Real wages down and unemployment stubbornly high, but could that be good news?

Unemployment's fall has stopped, but that could signal a recovery in productivity.

The ONS has released the latest labour market statistics, showing a 0.2 percentage point decline in the unemployment rate to 7.8 per cent in the last three months (2.51 million unemployed people, down by 57,000 people). The employment rate, however, was also down by 0.1 percentage points to 71.4 per cent over the same period (29.71 million employed people, up by 17,000 people).

Other headline stats show long term unemployment increasing by 15,000 to the highest level since 1996, youth unemployment decreasing by 0.2 percentage points to 20.9 per cent, and total pay increasing by 1.7 per cent, leading to a 1 per cent decrease in real wages.

As you can see from the first graph above, the quarter-on-quarter fall in unemployment is largely reversing the rise that was reported this spring. If you look at the month-on-month statistics, designated as "experimental" by the ONS due to their habit of fluctuating fairly wildly, we can see that unemployment was down by slightly over half a percentage point since April.

That's important, because it adds further support to the theory that the long-term improvement in the labour market has been replaced by stagnation. Economics reporters tend to focus on the fact that unemployment is down from a high of 8.4 per cent, even against a background of stagnant GDP. And indeed, for over a year, that decline was nearly constant. But the unemployment rate hit a low in December of last year, and since then it has been fluctuating in the high sevens.

That's bad news for Cameron and Osborne, because falling unemployment was frequently used as a fig leaf to cover the atrocious GDP growth. All the signs indicate that next week's GDP figures will be good, but they may not be good enough.

But it might paradoxically be good news for the country. The disconnect between employment and growth was due to productivity in Britain plummeting. In simple terms, a British worker doing an hour's work simply wasn't producing as much value after the recession as they were before. There's a lot of theories as to why, ranging from low morale and lazy workers to insipid investment and low demand, but regardless of why, they all point to the same conclusion: if GDP is to properly take off, productivity has to recover. The hope is that slowing decline in unemployment could be because the recovery is coming to productivity; and our catch-up growth might finally be around the corner.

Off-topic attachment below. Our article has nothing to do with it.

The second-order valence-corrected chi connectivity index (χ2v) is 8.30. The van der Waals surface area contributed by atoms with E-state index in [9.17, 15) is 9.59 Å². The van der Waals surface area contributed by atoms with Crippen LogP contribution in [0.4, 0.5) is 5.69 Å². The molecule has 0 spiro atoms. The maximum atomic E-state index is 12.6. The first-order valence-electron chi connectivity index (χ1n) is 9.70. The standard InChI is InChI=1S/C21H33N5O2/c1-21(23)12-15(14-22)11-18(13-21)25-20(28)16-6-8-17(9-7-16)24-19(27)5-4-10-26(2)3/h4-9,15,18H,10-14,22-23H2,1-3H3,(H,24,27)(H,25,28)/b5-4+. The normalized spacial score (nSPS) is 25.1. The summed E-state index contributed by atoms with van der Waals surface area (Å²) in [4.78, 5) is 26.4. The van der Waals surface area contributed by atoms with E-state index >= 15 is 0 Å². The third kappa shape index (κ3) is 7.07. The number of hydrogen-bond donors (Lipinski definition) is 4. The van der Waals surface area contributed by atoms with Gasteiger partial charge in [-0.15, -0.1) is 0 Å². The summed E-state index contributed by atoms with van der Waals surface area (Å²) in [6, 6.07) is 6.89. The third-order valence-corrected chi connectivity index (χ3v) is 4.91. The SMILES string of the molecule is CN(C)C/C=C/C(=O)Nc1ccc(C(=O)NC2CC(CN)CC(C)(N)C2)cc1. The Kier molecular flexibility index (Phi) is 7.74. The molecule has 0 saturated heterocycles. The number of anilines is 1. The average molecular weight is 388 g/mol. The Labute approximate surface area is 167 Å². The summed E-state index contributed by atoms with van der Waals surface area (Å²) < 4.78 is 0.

Alex Hern is a technology reporter for the Guardian. He was formerly staff writer at the New Statesman. You should follow Alex on Twitter.

Show Hide image

Leader: The angry middle

As a sense of victimhood extends even to the middle classes, it makes Western democracies much more difficult to govern.

Two months after the United Kingdom’s vote to leave the European Union, it remains conventional wisdom that the referendum result was largely a revolt by the so-called left behind. Yet this is not the full picture. Many of the 52 per cent who voted Leave were relatively prosperous and well educated, yet still angry and determined to deliver a shock to the political system. We should ask ourselves why the English middle class, for so long presumed to be placid and risk-averse, was prepared to gamble on Brexit.

Populism has long appealed to those excluded from political systems, or from a share in prosperity. In recent years, however, its appeal has broadened to young graduates and those on above-average incomes who also feel that they have not benefited from globalisation. The sense of middle-class victimhood has become a major strand in Western politics.